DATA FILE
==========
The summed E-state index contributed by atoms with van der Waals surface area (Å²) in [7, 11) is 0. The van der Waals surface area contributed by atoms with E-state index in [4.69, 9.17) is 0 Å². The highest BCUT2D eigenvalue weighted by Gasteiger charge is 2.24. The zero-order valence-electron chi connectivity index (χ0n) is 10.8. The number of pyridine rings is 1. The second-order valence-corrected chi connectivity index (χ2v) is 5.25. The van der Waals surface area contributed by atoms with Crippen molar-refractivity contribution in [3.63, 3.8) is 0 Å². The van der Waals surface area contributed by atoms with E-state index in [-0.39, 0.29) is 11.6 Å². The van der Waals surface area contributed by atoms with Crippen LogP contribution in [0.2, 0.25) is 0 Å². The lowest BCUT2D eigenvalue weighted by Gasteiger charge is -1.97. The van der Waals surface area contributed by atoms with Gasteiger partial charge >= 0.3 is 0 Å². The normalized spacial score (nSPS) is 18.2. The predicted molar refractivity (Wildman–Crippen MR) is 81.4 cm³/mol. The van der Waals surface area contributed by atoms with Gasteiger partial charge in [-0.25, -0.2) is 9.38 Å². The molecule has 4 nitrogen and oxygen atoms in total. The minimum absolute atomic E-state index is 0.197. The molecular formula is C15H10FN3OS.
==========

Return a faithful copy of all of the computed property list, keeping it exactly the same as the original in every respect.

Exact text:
The summed E-state index contributed by atoms with van der Waals surface area (Å²) in [7, 11) is 0. The van der Waals surface area contributed by atoms with E-state index in [4.69, 9.17) is 0 Å². The highest BCUT2D eigenvalue weighted by Gasteiger charge is 2.24. The zero-order valence-electron chi connectivity index (χ0n) is 10.8. The number of pyridine rings is 1. The second-order valence-corrected chi connectivity index (χ2v) is 5.25. The van der Waals surface area contributed by atoms with Crippen molar-refractivity contribution in [3.63, 3.8) is 0 Å². The van der Waals surface area contributed by atoms with E-state index in [-0.39, 0.29) is 11.6 Å². The van der Waals surface area contributed by atoms with Crippen LogP contribution in [0.2, 0.25) is 0 Å². The lowest BCUT2D eigenvalue weighted by Gasteiger charge is -1.97. The van der Waals surface area contributed by atoms with Gasteiger partial charge >= 0.3 is 0 Å². The normalized spacial score (nSPS) is 18.2. The predicted molar refractivity (Wildman–Crippen MR) is 81.4 cm³/mol. The van der Waals surface area contributed by atoms with Gasteiger partial charge in [-0.25, -0.2) is 9.38 Å². The molecule has 4 nitrogen and oxygen atoms in total. The minimum absolute atomic E-state index is 0.197. The molecular formula is C15H10FN3OS.